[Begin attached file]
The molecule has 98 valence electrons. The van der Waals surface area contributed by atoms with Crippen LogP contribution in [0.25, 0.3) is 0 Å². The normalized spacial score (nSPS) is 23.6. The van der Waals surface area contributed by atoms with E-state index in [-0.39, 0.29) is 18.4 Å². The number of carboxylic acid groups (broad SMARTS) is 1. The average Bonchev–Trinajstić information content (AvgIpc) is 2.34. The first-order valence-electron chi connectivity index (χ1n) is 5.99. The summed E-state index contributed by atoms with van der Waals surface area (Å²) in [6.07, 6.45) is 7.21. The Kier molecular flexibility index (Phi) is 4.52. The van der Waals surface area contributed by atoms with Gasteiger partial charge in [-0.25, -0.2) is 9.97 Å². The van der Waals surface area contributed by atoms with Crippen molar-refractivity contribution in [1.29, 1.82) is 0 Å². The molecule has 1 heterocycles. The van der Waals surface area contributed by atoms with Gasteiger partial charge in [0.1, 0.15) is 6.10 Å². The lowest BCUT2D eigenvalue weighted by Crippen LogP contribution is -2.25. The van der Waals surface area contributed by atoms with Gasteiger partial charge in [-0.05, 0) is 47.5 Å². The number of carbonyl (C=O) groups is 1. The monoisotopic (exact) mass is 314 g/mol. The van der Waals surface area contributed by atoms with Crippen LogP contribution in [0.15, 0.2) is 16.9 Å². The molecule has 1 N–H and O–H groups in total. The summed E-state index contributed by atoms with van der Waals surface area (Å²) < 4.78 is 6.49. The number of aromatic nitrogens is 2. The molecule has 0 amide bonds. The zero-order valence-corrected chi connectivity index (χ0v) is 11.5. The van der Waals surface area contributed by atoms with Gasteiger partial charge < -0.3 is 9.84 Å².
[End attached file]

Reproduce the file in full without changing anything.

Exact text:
The molecule has 98 valence electrons. The van der Waals surface area contributed by atoms with Crippen LogP contribution in [0.25, 0.3) is 0 Å². The normalized spacial score (nSPS) is 23.6. The van der Waals surface area contributed by atoms with E-state index in [-0.39, 0.29) is 18.4 Å². The number of carboxylic acid groups (broad SMARTS) is 1. The average Bonchev–Trinajstić information content (AvgIpc) is 2.34. The first-order valence-electron chi connectivity index (χ1n) is 5.99. The summed E-state index contributed by atoms with van der Waals surface area (Å²) in [6.07, 6.45) is 7.21. The Kier molecular flexibility index (Phi) is 4.52. The van der Waals surface area contributed by atoms with Gasteiger partial charge in [-0.25, -0.2) is 9.97 Å². The van der Waals surface area contributed by atoms with Crippen molar-refractivity contribution in [1.29, 1.82) is 0 Å². The molecule has 1 heterocycles. The van der Waals surface area contributed by atoms with Gasteiger partial charge in [0.1, 0.15) is 6.10 Å². The lowest BCUT2D eigenvalue weighted by Crippen LogP contribution is -2.25. The van der Waals surface area contributed by atoms with Gasteiger partial charge in [-0.05, 0) is 47.5 Å². The number of carbonyl (C=O) groups is 1. The monoisotopic (exact) mass is 314 g/mol. The van der Waals surface area contributed by atoms with Crippen LogP contribution in [0.15, 0.2) is 16.9 Å². The molecule has 1 N–H and O–H groups in total. The summed E-state index contributed by atoms with van der Waals surface area (Å²) < 4.78 is 6.49. The number of aromatic nitrogens is 2. The molecule has 0 amide bonds. The zero-order valence-corrected chi connectivity index (χ0v) is 11.5. The van der Waals surface area contributed by atoms with Gasteiger partial charge < -0.3 is 9.84 Å².